Azerbaijan Halal Travel Guide
Islam in Azerbaijan
Nearly 99% of the population of Azerbaijan is nominally Muslim. (Estimates include 96.9% Muslim, 93.4% (Berkley Center, 2012), 99.2% (Pew Research Center, 2009) The rest of the population adheres to other faiths or are non-religious, although they are not officially represented. Among the Muslim majority, religious observance varies and Muslim identity tends to be based more on culture and ethnicity rather than religion. The Muslim population is approximately 85% Shi’a and 15% Sunni; differences traditionally have not been defined sharply. Azerbaijan has the second highest Shia population percentage in the world after Iran.
Most Shias are adherents of orthodox Ithna Ashari school of Shi’a Islam. Other traditional religions or beliefs that are followed by many in the country are the Hanafi school of Sunni Islam. Traditionally villages around Baku and Lenkoran region are considered stronghold of Shi’ism. In some northern regions, populated by Sunni Dagestani (Lezghian) people, the Salafi movement gained some following. Folk Islam is widely practiced.
According to a 2010 Gallup Poll found 49% of Azerbaijanis answering no to the question “Is religion an important part of your daily life?”, one of the highest rates among any Muslim-majority country. A 1998 poll estimated the proportion of ardent believers in Azerbaijan at only 20 percent.
Gradually, during the Soviet imperial twilight, signs of religious reawakening not only multiplied but surfaced into the open. According to Soviet sources, during the late 1970s around 1,000 clandestine houses of prayer were in use, and some 300 places of pilgrimage were identifiable. This growth proved the prelude to the public openings of hundreds of mosques in the following decade.
Beginning in the late Gorbachev period, and especially after independence, the number of mosques rose dramatically. Many were built with the support of other Islamic countries, such as Iran, Oman, and Saudi Arabia, which also contributed Qur’ans and religious instructors to the new Muslim states. A Muslim seminary has also been established since 1991. The growing number of religious Muslims resulted in the establishment of more than 2,000 mosques by 2014.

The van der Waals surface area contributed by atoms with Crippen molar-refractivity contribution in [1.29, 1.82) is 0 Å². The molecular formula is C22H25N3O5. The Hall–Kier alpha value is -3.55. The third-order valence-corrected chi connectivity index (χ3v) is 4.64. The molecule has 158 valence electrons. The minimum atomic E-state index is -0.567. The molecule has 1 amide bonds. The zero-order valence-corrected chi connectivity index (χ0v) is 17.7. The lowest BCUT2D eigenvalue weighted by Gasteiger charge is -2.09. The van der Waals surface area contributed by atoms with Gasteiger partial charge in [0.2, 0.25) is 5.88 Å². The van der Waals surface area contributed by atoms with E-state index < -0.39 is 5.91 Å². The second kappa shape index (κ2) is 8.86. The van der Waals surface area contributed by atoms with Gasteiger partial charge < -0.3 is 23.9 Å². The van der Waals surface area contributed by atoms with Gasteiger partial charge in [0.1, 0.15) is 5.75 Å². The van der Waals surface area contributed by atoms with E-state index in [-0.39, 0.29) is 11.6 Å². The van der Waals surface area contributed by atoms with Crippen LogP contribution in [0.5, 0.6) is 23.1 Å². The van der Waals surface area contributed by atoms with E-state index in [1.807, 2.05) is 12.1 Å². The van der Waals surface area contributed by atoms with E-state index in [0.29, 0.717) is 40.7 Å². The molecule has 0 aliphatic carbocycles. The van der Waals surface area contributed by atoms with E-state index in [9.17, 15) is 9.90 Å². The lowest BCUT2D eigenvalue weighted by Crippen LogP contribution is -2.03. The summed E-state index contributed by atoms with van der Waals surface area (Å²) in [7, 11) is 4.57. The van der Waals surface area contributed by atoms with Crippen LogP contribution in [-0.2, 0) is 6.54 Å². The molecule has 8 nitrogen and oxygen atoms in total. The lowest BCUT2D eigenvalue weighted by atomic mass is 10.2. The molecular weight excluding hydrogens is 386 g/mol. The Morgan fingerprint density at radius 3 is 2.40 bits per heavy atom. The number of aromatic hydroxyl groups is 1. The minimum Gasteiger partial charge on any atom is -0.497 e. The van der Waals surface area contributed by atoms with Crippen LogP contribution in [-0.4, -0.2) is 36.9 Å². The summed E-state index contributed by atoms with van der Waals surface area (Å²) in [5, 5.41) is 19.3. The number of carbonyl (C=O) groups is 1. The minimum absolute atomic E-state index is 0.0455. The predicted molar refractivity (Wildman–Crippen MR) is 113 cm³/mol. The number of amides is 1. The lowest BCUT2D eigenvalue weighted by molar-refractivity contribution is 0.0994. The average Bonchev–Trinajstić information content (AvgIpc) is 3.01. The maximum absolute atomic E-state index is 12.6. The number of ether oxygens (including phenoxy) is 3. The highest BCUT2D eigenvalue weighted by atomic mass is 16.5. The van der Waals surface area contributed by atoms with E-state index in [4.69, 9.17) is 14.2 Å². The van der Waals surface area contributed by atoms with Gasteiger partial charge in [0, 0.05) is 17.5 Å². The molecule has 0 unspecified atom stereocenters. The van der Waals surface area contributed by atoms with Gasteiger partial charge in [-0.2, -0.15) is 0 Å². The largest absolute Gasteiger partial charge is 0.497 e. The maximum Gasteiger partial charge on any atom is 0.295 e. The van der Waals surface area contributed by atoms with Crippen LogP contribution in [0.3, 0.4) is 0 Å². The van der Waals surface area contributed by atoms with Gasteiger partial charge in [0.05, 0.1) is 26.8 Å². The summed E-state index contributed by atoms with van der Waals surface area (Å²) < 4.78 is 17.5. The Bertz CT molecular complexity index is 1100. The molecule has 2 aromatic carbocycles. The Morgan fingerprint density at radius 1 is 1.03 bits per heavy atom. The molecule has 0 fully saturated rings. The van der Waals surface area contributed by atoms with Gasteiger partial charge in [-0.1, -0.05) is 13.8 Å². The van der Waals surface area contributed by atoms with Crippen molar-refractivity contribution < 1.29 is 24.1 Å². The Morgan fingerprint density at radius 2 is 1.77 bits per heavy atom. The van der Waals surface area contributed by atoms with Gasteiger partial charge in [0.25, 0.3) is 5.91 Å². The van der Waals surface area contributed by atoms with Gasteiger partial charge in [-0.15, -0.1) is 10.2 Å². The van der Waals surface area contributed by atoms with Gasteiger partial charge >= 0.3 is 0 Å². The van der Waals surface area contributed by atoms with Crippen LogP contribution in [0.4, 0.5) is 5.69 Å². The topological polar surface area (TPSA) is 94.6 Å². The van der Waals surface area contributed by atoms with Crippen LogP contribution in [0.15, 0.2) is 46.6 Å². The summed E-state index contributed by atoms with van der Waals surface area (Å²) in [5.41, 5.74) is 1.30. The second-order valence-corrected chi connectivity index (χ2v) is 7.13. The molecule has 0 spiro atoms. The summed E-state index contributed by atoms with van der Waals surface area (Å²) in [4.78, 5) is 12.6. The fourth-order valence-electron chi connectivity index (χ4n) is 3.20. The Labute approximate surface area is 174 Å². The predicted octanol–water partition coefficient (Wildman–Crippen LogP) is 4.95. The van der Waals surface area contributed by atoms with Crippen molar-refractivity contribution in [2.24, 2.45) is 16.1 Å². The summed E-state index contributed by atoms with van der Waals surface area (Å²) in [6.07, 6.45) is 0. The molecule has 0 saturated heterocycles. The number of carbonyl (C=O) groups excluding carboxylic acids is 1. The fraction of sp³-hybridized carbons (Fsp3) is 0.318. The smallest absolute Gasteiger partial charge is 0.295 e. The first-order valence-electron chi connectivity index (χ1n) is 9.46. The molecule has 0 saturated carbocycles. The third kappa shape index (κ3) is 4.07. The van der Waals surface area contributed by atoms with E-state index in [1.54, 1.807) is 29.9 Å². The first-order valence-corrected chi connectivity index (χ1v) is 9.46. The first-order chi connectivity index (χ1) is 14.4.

After independence, the laws regarding religion are quite clear. In Article 7 of the constitution, Azerbaijan is declared a secular state. This point is driven home in Article 19 with the statement of the separation of religion and state and the equality of all religions before the law as well as the secular character of the state educational system.
Azerbaijan has been a secular country. A 1998 survey estimated the proportion of ardent believers in Azerbaijan at close to 7 percent, slightly more than the number of declared atheists — almost 4 percent — with the largest numbers falling into the category of those who consider Islam above all as a way of life, without strict observance of prohibitions and requirements, or as a fundamental part of national identity. In a 2010 survey only half of Azerbaijanis answering yes to the question, “Is religion an important part of your daily life?”
Secular politicians in Azerbaijan have raised concerns about the rise of political Islam, but others argue that Islam in Azerbaijan is a multifaceted phenomenon. Islam plays only a very limited role in the political sphere and only a small part of the population supports the idea of establishing an “Islamic order”. This is due to the long tradition of secularism in Azerbaijan and to the fact that the nationalistic opposition movement is secular in character. Yet, according to some analysts, on the longer run, if the politicians do not manage to improve the conditions of life of the vast majority of the people, the population may express its discontent through political Islam.